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Crafting clear and accurate headlines for business journalists

Headline writing seems simple, but any journalist knows that it can be one of the most difficult skills in the writing process, because the importance of a headline is huge. All some readers will ever read of your piece is the headline. A headline can draw readers in, scream ‘don’t read this’ with its banality, or completely misstate the actual story that follows. That’s a lot of pressure to put on a short sentence.

Here are some of the tips on headline writing we have gathered over the years to help take the pressure off headline writing.

What a headline needs: Appeal and accuracy

Appeal for a headline is necessary because you want to draw people into your story to read it. This can be especially true for business writing which is often stereotyped as ‘boring.’ Appeal can be achieved in a lot of ways, such as using lively language, word play, apposition, puns, etc., but be careful not to focus so much on the appeal that you put out clickbait rather than an accurate headline. As much as metrics matter, a headline should not be misleading just to get readers to click on it.

Accuracy is crucial to the validity of your writing and the validity of journalism as a whole. No one likes opening an article just to find that the headline was completely misleading to the points of the piece. That is not good journalism and does little to keep bringing readers back to your work. If a reader is only reading the headline, make sure they are able to get an accurate reading of what you are saying.

The best way to achieve appeal and accuracy at once is to look at the core of your story and think about why people should read it. What do you want readers to take away from your piece? If someone is only reading the headline, what do you want them to know? That idea is your headline.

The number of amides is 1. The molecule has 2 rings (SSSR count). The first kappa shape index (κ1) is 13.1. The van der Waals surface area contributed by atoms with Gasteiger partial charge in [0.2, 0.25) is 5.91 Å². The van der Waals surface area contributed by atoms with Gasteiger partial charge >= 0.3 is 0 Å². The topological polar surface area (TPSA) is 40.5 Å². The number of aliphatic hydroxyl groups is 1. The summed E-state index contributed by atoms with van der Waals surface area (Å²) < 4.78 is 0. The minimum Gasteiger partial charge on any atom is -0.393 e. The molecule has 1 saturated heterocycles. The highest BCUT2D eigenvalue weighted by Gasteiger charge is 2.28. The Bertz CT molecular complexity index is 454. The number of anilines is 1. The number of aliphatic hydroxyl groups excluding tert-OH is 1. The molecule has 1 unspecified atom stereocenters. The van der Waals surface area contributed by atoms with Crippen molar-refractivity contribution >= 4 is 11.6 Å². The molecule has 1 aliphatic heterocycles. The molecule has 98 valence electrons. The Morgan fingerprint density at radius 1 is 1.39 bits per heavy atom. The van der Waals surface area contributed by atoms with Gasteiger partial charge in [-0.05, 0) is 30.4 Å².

Start simple, and build from there

A headline should convey the proper tone of the piece. An investigative piece should be more factual than sensational, and a headline about layoffs should be careful not to sound celebratory, let alone dismissive of the humans involved. 

The headline should add its own value to the story. You want to create something new rather than using sentences or quotes verbatim from the article you have already written. Remember, you want to capture the spirit of the article while not giving away the entire piece. You also don’t want to be so coy to what the piece is about that people scroll right past. Give the reader a hint of what’s to come if they click on your headline without repeating exactly what’s in your article.

If you ever have headline-writer’s block, remember the simple headline formula: subject-verb-object. Isolate the main action in your story, and extract the main actor(s), what they are doing or hope to do, and what is their target. Then add adjectives and other descriptions – sparingly – to make the headline lively and unique.

Final checks for your headline

If you’re unsure whether the headline you came up with is any good, do a couple of quick checks. Start by reading it out loud to yourself. Sometimes words can sound good in your head, but once you read them out loud they can convey something completely different. This is one of the best ways to read your own work as if you were someone else.

If it still sounds good out loud, run it past someone else like a friend, roommate, or coworker. It can be helpful to ask someone who hasn’t read your piece what they think the story is about based on the headline alone. This can be a big giveaway if your headline is true to the story.


  • Julianne Culey

    Julianne is the Assistant Director of the Reynolds Center with expertise in marketing and communications and holds a master's in Sociology from Arizona State University.

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